Municipal bonds are not traded on an exchange or through a centralized market. Bonds are traded in an over-the-counter market between dealers. Investors can buy bonds through full-service brokerages such as Merrill Lynch, Morgan Stanley, Edward Jones; Discount and online brokerages such as Zions Direct, Munigo, and others also sell bonds. For individual investors, there are also bond dealers and bond brokerages specialize in selling and trading municipal bonds.
How do dealers and bond salesman make money?
Unlike stocks, bonds are generally sold with a markup. This is the difference between the price the dealer pays for the bonds and the price the dealer sells the bonds to you. In an over-the-counter market, dealers actually own the bonds and incur the market risk of owning the bonds in their inventory. With stocks, brokerages simply execute a buy or sell order that gets executed and matched up with a buyer or seller. With bonds, the dealer has to either own the bonds in their own inventory or has to buy the bonds from another dealer before selling them to you. The markup between the dealer s cost and price you pay is the dealer s profit. If you pay a commission on a bond transaction at most online brokerages, there might also be a markup in addition to the commissions being charged. Read the fine print.
Why are transaction costs with bonds higher than for stocks?
There are many reasons. 1) Bonds are sold in an over-the-counter market where dealers incur market risk. 2) A stock commission of $8 is not the true cost of a stock trade. On many stock trades, the brokerage gets paid order-flow payments from market makers. Market makers are the people making the stock market more efficient by always having a price that they are willing to sell a particular stock for and a price that they are willing to buy a particular stock for. The market makers then make a spread or profit on stock trades. After all, market makers would not be paying brokerages for order flow unless they were able to make a profit from the order flow. This is the true cost of stock trades. In the bond market, the full profit between the dealer s cost and investor s price is more apparent. A dealer might make between .25% and 2% of a bond trade on most trades.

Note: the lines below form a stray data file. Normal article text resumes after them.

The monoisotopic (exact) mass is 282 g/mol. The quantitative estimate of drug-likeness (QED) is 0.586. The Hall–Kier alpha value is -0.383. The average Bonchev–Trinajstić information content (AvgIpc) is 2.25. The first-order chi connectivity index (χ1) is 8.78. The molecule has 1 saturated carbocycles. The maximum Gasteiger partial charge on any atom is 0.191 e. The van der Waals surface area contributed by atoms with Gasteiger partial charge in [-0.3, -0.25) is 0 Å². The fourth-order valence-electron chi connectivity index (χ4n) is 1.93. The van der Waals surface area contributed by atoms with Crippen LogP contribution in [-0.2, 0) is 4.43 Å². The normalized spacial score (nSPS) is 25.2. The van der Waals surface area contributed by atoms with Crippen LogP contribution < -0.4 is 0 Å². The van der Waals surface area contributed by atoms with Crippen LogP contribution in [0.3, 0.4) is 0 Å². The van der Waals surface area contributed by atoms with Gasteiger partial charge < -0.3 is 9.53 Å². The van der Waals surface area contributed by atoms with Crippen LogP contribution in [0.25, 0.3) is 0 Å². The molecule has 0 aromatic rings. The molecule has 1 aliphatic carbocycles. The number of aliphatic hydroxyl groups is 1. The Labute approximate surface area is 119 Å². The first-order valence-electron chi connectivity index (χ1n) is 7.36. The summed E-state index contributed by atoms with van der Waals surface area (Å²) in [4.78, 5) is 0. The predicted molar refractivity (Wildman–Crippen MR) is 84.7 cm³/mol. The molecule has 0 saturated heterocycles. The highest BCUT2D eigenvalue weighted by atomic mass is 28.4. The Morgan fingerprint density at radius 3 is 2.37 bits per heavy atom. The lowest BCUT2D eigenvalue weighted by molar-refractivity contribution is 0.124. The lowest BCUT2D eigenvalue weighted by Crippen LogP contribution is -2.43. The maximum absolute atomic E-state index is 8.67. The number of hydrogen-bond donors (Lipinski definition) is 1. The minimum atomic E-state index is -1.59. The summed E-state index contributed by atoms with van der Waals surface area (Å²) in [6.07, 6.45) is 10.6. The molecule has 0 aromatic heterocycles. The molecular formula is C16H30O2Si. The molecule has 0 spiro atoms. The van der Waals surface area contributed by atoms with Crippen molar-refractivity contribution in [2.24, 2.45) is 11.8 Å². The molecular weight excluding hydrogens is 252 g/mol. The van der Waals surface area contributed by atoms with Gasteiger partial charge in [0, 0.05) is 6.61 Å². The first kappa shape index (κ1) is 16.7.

Are dealer markups too high?
Perhaps, perhaps not. The primary consideration for the investor should be the yield. The yield quoted to you is inclusive of all of the transaction costs and dealer markup; if the yield is attractive to you given the risk profile of the bonds, the markup should not matter unless you can buy the exact same bonds at a better price from a different dealer, which you might be able to do and should do if you can. An additional consideration regarding markups is the duration of the bonds that you are buying. If you are buying a bond maturing 20 years from now, think of the initial dealer markup as your entire transaction cost over 20 years. To accurately understand this, compare the markup to the 1% annual asset management fee charged by many full-service investment managers. Instead of being charged .5%-1% every single year on managed money, a bond trade with even a 2% markup is a one-time charge for a 20-year investment with no additional charges for the entire 20 years. An investor should also compare this to the fees with mutual funds. The financial advisor selling you a mutual fund can receive up to 5% upfront for getting you to purchase a mutual fund without you knowing. Additionally, the advisor selling you a mutual fund may receive annual fees from the fund. When buying a bond, the ultimate consideration should be your expected yield on the investment. The lower the price you pay for the bonds, the better your yield will be. But do not be penny-wise, pound foolish. Dealer markups, when truly compared to the costs of other investment products, are not necessarily unwarranted or egregious.